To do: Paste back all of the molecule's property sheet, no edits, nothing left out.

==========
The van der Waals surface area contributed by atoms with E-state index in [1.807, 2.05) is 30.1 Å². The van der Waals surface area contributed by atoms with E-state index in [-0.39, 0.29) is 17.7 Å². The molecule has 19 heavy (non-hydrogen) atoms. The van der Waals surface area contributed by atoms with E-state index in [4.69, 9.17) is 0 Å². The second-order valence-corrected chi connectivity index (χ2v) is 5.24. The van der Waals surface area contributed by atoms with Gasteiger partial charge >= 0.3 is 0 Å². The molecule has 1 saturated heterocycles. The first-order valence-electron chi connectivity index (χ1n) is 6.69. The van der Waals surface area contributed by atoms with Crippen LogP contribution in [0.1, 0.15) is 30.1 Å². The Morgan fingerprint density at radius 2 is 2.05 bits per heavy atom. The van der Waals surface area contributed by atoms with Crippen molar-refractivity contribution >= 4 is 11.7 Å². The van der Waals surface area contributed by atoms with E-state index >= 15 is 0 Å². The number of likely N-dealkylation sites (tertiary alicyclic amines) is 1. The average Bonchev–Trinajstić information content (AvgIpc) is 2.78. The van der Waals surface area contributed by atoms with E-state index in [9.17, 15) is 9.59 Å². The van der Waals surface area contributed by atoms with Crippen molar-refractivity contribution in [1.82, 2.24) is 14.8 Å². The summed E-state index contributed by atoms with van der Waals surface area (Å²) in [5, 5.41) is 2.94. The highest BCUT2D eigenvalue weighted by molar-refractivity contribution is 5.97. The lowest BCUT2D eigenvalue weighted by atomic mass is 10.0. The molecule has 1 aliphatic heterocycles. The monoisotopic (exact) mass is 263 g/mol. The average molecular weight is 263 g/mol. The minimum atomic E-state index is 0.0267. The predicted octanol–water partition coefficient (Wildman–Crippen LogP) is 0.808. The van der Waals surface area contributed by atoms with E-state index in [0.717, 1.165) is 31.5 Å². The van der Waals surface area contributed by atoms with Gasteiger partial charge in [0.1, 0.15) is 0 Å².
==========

The van der Waals surface area contributed by atoms with E-state index in [1.807, 2.05) is 30.1 Å². The van der Waals surface area contributed by atoms with E-state index in [-0.39, 0.29) is 17.7 Å². The molecule has 19 heavy (non-hydrogen) atoms. The van der Waals surface area contributed by atoms with E-state index in [4.69, 9.17) is 0 Å². The second-order valence-corrected chi connectivity index (χ2v) is 5.24. The van der Waals surface area contributed by atoms with Gasteiger partial charge >= 0.3 is 0 Å². The molecule has 1 saturated heterocycles. The first-order valence-electron chi connectivity index (χ1n) is 6.69. The van der Waals surface area contributed by atoms with Crippen LogP contribution in [0.1, 0.15) is 30.1 Å². The Morgan fingerprint density at radius 2 is 2.05 bits per heavy atom. The van der Waals surface area contributed by atoms with Crippen molar-refractivity contribution >= 4 is 11.7 Å². The van der Waals surface area contributed by atoms with E-state index >= 15 is 0 Å². The number of likely N-dealkylation sites (tertiary alicyclic amines) is 1. The average Bonchev–Trinajstić information content (AvgIpc) is 2.78. The van der Waals surface area contributed by atoms with E-state index in [9.17, 15) is 9.59 Å². The van der Waals surface area contributed by atoms with Crippen molar-refractivity contribution in [1.82, 2.24) is 14.8 Å². The summed E-state index contributed by atoms with van der Waals surface area (Å²) in [5, 5.41) is 2.94. The highest BCUT2D eigenvalue weighted by molar-refractivity contribution is 5.97. The lowest BCUT2D eigenvalue weighted by atomic mass is 10.0. The molecule has 1 aliphatic heterocycles. The monoisotopic (exact) mass is 263 g/mol. The average molecular weight is 263 g/mol. The minimum atomic E-state index is 0.0267. The predicted octanol–water partition coefficient (Wildman–Crippen LogP) is 0.808. The van der Waals surface area contributed by atoms with E-state index in [0.717, 1.165) is 31.5 Å². The van der Waals surface area contributed by atoms with Gasteiger partial charge in [0.1, 0.15) is 0 Å².